“Art is a powerful way to draw people in,” she added. “More people are likely to engage with a building or brand painted with original artwork. It raises curiosity, conversation, and, most importantly, engagement. Seeing something hand painted draws people in and gets them excited. And when they are involved in the installation itself, there is a sense of ownership in that piece.”

An Artistic Vision from Two Worlds Colliding

Pat quote
Photo by Oxendine & Co

Wray’s unique approach to public art has come from being drawn in two directions—toward both acting and visual art. “Who I am today is a culmination of my two worlds colliding,” she said. “I’ve always had a love of color and authenticity in art, in part from growing up outside of of Memphis. But there’s always been a performance element about my life.”

Growing up in leafy Germantown, Tennessee, Erin Miller shot up to five feet, seven inches early and was a post player until others caught up. “Basketball was my sport,” she said. She played intramurals at UT and still plays in adult recreational leagues in Los Angeles.

At Germantown High, she focused on TV and theater, anchoring the school’s public access news station broadcasts and playing Ellie May in Showboat and the Cat in the Hat in Seussical. “I thought I was going to be an actor,” she said.

After a year at the University of Mississippi as a musical theater major, she transferred to UT for a degree in interior design (now interior architecture), where she was inspired by faculty members like Mary Beth Robinson. “They gave us the freedom to show our personalities in our work,” she said. “The roots of what we would be growing into came because they allowed us to run with an idea.”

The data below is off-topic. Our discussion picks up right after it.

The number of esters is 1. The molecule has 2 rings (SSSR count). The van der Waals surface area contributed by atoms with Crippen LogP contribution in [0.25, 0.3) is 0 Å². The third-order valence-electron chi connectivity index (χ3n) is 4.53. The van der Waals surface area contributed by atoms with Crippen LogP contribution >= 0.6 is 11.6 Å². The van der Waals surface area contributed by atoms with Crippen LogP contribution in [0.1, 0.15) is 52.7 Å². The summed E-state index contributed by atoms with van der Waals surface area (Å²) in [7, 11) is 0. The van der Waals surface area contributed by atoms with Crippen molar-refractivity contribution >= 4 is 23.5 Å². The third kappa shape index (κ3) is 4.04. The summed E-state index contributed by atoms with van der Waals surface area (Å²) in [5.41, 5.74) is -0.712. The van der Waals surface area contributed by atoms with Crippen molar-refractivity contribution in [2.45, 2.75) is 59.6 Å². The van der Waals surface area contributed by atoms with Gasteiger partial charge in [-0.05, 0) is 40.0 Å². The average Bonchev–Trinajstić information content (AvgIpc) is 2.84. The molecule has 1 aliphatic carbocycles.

After graduation Wray moved to LA and did comedy improv with Second City, the Upright Citizens Brigade, and an all-woman sketch comedy group. “I did comedy for six years, which brought me into the production side. Through production design jobs and art direction jobs, I saw all the different opportunities you could have as an artist. Side gigs in art and design started trickling back into my life, starting with jobs as small as the chalk lettering on restaurant blackboards that was very in around that time.

“Ultimately, art was pulling me more than acting was. I cut acting cold turkey and I opened my own design company. I was doing custom artwork design for brands, photo shoot backgrounds, digital illustrations. I started getting requests from all different types of people and brands, and it snowballed into designing murals.